Phileas Bus Rapid Transit vehicles

Bus Rapid Transit

ITP has been at the forefront of Bus Rapid Transit (BRT) since developing the Northampton Rapid Transit System proposals in the 1990's.  Our expertise ranges from “classic” BRT development in the Philippines, Ghana and Nigeria to a more pragmatic approach in the UK, where the focus has been on delivering priority where needed alongside quality improvements. What is common to all, however, is the treatment of public transport as a cohesive system rather than a collection of disaggregated parts.

Our international workload on BRT scheme planning and development has taken off dramatically in recent years.  We have worked on many high profile projects in Africa, Asia and the Middle East, and contributed to research that developed a new breed of rubber tyred vehicles across Europe.  We were responsible for bringing the first operational BRT scheme in Africa to fruition, working in partnership with LAMATA and the World Bank in Lagos, Nigeria.  Colin Brader of ITP received the Transport Planner of the Year award in 2009 for his pioneering work on BRT.


  • Accra, Ghana
  • Bath, UK
  • Cambridge, UK
  • Cebu, the Philippines
  • Delhi, India
  • Kampala, Uganda
  • Lagos, Nigeria
  • Northampton, UK
  • London (South East), UK
  • Johannesburg, South Africa
  • Plymouth, UK
  • Amman, Jordan


  • User needs assessment
  • Ethnographic research
  • Traffic data collection and analysis
  • Passenger and revenue forecasting
  • Technology evaluation
  • Route feasibility and planning
  • Detailed corridor design
  • Stop and interchange design
  • Impact assessment
  • Economic appraisal
  • Business case development
  • Consultation
  • Implementation support


Ziudtangent Bus Rapid Transit vehicle


Project Examples

Lagos Bus Rapid Transit – ITP was initially appointed by the World Bank and Lagos Area Metropolitan Transit Authority (LAMATA) to carry out a BRT feasibility study in Lagos – a conurbation of some 19 million people.  This involved:

In the middle of the feasibility study a presentation to the Lagos steering group resulted in the realisation that the implementation of infrastructure on a 25km stretch of the target corridor was readily achievable. Finance was secured and ITP was given a second commission by LAMATA to move that part of the corridor rapidly through detailed design to implementation.  We worked intensively in partnership with the client to design and oversee implementation and the “BRT Lite” system became operational in October 2007, some 11 months after a decision to implement.  This was the first BRT system to be successfully implemented on the African continent.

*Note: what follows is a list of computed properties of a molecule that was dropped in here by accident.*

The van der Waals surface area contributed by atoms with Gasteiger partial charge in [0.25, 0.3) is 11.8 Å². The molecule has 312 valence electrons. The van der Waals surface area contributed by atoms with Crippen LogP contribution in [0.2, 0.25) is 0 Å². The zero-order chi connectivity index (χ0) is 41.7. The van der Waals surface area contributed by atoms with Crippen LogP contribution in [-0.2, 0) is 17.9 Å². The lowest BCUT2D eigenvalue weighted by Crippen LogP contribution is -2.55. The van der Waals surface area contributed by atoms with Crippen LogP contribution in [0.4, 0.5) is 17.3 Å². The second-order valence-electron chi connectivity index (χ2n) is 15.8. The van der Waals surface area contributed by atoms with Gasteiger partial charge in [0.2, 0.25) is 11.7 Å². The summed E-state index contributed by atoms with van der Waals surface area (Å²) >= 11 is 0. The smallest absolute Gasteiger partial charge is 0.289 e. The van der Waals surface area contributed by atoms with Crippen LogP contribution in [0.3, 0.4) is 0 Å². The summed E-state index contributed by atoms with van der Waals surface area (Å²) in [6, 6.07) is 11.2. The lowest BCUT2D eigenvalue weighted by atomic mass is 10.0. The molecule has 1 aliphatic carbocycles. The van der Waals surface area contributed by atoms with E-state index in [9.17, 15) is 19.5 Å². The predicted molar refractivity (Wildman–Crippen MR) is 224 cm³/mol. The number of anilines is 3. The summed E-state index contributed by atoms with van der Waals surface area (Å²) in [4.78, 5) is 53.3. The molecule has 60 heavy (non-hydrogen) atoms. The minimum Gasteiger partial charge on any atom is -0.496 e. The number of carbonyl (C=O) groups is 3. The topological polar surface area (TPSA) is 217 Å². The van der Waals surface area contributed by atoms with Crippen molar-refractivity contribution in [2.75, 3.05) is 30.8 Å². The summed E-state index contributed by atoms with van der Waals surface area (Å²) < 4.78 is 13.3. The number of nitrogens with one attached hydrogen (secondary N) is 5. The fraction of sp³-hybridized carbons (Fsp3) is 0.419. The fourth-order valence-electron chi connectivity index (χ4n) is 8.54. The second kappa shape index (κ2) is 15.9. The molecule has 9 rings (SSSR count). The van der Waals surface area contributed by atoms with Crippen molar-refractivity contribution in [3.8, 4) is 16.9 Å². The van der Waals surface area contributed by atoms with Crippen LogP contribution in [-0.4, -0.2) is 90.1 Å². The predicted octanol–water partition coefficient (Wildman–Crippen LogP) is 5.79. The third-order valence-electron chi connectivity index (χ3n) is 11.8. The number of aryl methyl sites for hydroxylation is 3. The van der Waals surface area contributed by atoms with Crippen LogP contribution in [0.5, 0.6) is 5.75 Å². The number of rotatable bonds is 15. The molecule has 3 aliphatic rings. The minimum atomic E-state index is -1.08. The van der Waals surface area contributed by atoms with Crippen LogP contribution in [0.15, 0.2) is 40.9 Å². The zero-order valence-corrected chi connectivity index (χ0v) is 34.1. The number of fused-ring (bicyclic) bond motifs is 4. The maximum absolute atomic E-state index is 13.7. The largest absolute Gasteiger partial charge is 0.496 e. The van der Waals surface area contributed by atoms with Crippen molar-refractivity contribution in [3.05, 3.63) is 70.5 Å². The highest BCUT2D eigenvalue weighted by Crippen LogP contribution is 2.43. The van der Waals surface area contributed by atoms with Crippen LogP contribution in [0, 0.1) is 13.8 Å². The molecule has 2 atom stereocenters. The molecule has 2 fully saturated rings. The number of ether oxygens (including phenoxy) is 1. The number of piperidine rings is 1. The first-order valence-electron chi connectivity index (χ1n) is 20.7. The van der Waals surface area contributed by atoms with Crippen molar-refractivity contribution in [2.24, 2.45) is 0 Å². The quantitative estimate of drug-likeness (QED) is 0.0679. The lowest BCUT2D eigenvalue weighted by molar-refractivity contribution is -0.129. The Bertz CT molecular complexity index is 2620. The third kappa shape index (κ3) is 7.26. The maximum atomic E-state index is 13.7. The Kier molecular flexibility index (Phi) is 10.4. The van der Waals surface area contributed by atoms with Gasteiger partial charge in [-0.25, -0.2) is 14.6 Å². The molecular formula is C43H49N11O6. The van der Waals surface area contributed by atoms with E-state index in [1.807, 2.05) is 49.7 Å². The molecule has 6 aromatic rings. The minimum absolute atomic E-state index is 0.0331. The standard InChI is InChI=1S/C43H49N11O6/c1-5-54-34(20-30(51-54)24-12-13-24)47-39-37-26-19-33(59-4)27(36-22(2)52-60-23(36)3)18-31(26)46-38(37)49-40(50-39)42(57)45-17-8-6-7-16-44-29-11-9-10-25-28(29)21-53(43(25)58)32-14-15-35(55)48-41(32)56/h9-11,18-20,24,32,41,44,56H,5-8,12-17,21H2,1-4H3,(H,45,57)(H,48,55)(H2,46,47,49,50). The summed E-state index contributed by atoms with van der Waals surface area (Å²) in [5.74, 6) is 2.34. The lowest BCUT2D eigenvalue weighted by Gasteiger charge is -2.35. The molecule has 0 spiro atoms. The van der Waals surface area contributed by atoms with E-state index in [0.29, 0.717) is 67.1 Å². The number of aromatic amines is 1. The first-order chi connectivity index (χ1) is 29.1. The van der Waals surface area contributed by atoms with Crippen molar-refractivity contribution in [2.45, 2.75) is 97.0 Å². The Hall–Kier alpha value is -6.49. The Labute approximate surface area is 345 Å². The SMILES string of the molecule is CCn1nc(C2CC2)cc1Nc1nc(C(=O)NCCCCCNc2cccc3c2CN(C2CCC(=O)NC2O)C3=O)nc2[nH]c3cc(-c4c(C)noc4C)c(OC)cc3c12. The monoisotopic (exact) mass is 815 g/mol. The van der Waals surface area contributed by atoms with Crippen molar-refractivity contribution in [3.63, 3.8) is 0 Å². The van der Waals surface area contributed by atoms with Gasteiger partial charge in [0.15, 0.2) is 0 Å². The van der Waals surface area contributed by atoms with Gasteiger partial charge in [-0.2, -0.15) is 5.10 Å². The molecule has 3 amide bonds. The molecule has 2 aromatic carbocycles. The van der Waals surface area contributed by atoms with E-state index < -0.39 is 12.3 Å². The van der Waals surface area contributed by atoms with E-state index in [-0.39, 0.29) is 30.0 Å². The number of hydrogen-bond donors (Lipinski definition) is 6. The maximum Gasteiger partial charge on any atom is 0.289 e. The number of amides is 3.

South East London BRT study - We were appointed by the South East London Transport Strategy group (SELTRANS) in partnership with the South Greenwich Regeneration Agency (SGRA) to investigate options for bus rapid transit (BRT) along corridors in South East London to improve accessibility and connectivity between areas in the boroughs of Bromley, Greenwich and Lewisham.  A major part of the study involved examination of physical opportunities and constraints that the corridors offer, in order to achieve the short and reliable run times that are essential to the success of bus rapid transit. Potential patronage along the corridors was considered through accessibility analysis and multi criteria appraisal was undertaken.   At the end of the study, we recommended an approach that would overcome a significant accessibility gap and greatly assist regeneration.